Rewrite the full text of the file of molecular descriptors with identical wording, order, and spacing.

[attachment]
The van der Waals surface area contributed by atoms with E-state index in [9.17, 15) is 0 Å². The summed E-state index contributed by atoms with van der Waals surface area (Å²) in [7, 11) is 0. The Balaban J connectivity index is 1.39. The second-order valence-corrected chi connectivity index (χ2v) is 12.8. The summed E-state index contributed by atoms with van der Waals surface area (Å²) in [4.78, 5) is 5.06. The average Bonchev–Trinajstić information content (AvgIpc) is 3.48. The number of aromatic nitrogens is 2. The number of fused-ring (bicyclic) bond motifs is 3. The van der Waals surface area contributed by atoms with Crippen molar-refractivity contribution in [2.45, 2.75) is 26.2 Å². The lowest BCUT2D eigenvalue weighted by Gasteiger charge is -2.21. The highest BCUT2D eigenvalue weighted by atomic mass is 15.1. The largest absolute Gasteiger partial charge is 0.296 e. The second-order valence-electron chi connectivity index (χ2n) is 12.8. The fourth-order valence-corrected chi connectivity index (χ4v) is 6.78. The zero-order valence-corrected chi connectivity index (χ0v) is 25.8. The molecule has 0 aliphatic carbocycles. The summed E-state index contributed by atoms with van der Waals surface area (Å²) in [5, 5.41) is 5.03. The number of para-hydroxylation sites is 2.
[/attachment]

The van der Waals surface area contributed by atoms with E-state index in [9.17, 15) is 0 Å². The summed E-state index contributed by atoms with van der Waals surface area (Å²) in [7, 11) is 0. The Balaban J connectivity index is 1.39. The second-order valence-corrected chi connectivity index (χ2v) is 12.8. The summed E-state index contributed by atoms with van der Waals surface area (Å²) in [4.78, 5) is 5.06. The average Bonchev–Trinajstić information content (AvgIpc) is 3.48. The number of aromatic nitrogens is 2. The number of fused-ring (bicyclic) bond motifs is 3. The van der Waals surface area contributed by atoms with Crippen molar-refractivity contribution in [2.45, 2.75) is 26.2 Å². The lowest BCUT2D eigenvalue weighted by Gasteiger charge is -2.21. The highest BCUT2D eigenvalue weighted by atomic mass is 15.1. The largest absolute Gasteiger partial charge is 0.296 e. The second-order valence-electron chi connectivity index (χ2n) is 12.8. The fourth-order valence-corrected chi connectivity index (χ4v) is 6.78. The zero-order valence-corrected chi connectivity index (χ0v) is 25.8. The molecule has 0 aliphatic carbocycles. The summed E-state index contributed by atoms with van der Waals surface area (Å²) in [5, 5.41) is 5.03. The number of para-hydroxylation sites is 2.